Dalata, which owns the Clayton and Maldron brands, lodged its application with Cork City Council for a hotel bounding Beasley St, South Mall, and Parnell St. It bought the loans from Lone Star for €10.2m earlier this year.
Dalata has indicated it will inject €22m into its redevelopment. A hotel was started in 2007 and planning permission granted, including for a double underground basement car park, spa, and leisure centre, reception area, bar, cafe, restaurant and 121 bedrooms, but the project fell by the wayside soon after.
Dermot Crowley, deputy chief executive of business development and finance at Dalata, told the Irish Examiner its plans for South Mall included additional bedrooms and a revamp of the ground floor. He said: “It is a prime location with nearby major developments at Albert Quay and the Cork convention centre under way.”
Mr Crowley said Dalata anticipated its new Maldron Hotel in Belfast to be completed by mid-2018.
“We are very excited about Belfast. It will mean a Clayton and Maldron close to each other in a very important market.”
Dalata said that revenue per available room in its largest market of Dublin increased by almost 17% for the 11 months to the end of November compared with 2015. The group said that Brexit had no impact on its hotels in Ireland or Britain, where it operates a number of hotels.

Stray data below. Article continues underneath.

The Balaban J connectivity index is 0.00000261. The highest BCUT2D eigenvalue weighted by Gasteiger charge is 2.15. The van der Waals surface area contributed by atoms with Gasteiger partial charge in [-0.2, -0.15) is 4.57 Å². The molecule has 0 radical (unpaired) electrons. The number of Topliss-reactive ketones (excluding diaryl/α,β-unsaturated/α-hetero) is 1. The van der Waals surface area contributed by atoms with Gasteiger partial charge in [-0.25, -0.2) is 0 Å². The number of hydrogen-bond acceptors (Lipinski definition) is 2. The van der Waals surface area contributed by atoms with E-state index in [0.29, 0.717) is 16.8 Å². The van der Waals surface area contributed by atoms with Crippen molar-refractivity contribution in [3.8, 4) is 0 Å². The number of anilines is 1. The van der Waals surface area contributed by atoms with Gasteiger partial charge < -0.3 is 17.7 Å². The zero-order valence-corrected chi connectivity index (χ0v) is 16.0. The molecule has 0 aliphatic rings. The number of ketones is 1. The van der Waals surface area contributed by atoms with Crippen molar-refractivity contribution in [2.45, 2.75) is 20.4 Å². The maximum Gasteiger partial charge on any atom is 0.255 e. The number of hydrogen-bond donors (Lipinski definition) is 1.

Mr Crowley said: “We do very well with the domestic, European, and US markets so Brexit hasn’t made a difference.”
The Clayton hotel brand increased in size in Ireland from 1,588 rooms to 2,904 rooms with the rebranding to Clayton of the three former Clarion hotels, including Cork City, and the former Doubletree by Hilton hotel, otherwise known as the Burlington, in November and December 2016.
In the UK, Dalata said that construction was under way at the new 226-room Maldron Hotel Newcastle, due to open in the summer of 2018.
The company said: “We continue to actively look for further opportunities to open new hotels in the UK under the capital light leasing model.”
Shares in the €825m company remained relatively unchanged yesterday at €4.50, but they are down almost 18% this year. The company listed on the Irish and London Stock Exchanges in June, having upgraded from secondary markets.